We teach patients new things every day. Whether its signs and symptoms for them to observe, information about a new medication or the purpose of a test or treatment, teaching and educating are important aspects of what we do.
A recent study shows that even independent, cognitively intact adults retain less than half of the instructions they receive in the hospital, and nearly half of the information retained is incorrect. It’s important that we don’t assume patients fully understand what they’ve been told or shown. The patient might not even be the right person to receive teaching. Many patients may not be the person cooking meals of managing their medications. Untrained, unpaid and unsupported, family members often take on complex tasks like, medication management, monitoring vital signs and care coordination. Families and caregivers need to be incorporated into teaching and training because they can supplement the patient’s understanding and improve the patients potential with compliance.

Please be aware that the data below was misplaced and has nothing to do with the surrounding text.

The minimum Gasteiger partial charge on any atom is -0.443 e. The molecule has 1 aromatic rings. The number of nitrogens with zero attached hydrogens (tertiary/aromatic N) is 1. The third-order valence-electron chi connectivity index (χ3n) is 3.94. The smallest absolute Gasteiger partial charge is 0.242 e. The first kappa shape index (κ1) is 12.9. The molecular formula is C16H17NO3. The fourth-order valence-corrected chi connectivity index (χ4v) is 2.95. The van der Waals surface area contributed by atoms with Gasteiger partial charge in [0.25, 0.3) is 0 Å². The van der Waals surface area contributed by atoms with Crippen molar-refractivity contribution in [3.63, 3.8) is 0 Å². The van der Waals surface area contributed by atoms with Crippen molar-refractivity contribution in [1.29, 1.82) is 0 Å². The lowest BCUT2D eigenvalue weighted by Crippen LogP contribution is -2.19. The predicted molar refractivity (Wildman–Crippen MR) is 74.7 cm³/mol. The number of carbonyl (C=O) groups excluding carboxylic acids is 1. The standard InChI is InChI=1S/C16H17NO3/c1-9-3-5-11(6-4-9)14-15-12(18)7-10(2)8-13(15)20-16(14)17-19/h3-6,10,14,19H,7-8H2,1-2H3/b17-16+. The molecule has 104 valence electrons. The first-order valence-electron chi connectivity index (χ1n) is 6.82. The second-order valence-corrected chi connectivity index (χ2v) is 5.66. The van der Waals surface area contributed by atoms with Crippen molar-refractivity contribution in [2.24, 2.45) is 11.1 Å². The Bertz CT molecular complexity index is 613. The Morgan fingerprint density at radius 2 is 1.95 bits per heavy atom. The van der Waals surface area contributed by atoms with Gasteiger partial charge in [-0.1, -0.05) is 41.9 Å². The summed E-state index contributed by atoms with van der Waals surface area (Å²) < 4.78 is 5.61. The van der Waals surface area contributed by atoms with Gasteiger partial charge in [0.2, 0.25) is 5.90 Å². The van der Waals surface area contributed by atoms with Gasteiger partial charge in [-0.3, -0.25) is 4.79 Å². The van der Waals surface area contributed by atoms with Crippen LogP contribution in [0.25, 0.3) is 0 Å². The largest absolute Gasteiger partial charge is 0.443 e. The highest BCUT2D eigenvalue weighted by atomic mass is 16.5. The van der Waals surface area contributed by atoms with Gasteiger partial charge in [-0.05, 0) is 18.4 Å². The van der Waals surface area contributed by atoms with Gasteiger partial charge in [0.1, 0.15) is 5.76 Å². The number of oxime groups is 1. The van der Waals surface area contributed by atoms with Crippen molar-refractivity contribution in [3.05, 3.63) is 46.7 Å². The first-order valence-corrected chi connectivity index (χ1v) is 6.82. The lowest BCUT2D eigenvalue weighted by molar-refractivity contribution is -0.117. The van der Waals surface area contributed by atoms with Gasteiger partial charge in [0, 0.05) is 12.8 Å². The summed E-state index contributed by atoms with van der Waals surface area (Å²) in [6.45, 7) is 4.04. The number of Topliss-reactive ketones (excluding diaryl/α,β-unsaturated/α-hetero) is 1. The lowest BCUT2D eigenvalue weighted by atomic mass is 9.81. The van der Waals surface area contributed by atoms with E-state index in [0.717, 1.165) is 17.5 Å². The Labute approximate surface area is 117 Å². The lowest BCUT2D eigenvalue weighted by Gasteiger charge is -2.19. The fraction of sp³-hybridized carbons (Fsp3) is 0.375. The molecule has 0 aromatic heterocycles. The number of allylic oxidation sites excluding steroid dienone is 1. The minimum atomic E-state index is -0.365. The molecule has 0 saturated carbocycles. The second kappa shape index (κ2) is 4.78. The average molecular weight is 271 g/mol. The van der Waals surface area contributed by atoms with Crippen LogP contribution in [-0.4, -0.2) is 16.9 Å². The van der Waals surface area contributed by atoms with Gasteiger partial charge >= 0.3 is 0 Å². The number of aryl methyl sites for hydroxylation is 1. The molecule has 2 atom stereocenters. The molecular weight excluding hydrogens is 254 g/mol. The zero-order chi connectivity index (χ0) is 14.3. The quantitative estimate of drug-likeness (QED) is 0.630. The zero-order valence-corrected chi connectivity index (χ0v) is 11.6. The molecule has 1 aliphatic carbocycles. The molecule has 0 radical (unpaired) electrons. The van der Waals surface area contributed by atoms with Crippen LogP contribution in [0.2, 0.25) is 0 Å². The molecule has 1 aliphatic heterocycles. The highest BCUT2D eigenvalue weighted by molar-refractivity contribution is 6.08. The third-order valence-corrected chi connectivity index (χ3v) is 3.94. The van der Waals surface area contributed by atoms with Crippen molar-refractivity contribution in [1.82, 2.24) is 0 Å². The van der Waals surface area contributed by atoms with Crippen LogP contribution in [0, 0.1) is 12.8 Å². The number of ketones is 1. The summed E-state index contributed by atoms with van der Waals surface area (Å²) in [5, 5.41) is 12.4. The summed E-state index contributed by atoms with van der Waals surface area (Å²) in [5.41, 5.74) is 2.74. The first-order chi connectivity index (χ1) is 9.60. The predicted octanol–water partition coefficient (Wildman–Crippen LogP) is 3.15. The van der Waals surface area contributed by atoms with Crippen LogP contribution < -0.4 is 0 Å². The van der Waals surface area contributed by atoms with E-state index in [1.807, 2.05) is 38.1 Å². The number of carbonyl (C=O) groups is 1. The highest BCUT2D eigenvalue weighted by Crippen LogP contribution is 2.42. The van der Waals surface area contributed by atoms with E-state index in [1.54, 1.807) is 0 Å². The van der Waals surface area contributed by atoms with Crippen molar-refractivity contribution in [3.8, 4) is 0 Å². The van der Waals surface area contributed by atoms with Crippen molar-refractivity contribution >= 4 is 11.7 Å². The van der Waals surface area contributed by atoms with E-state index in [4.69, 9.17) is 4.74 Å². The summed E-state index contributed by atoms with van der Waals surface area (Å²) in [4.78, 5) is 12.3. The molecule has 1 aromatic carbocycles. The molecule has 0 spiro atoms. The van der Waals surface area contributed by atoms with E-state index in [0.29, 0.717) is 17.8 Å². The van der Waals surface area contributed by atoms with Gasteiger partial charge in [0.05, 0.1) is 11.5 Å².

One of the easiest ways to close the gap between what the clinician says and what the patient hears and understands is the “Teach Back” method which is also known in Missouri as the “Show-Me” method.
With the teach back method, staff shares information and verifies whether patients and families understood what was taught. This is done by asking them to explain the information staff provided in their own words or by demonstrating the care or treatment.
Here are a few examples of ways you can begin the teach back conversation with your patients:
- I want to be sure I explained everything clearly. Will you repeat what you heard.
- What will you tell your husband about the changes we made to your blood pressure medicines today?
- We’ve gone over a lot of information including what you can do to include more exercise in your day. In your own words, please review what we talked about. How will you make it work at home?
Now it’s time for you to “Show-Me”.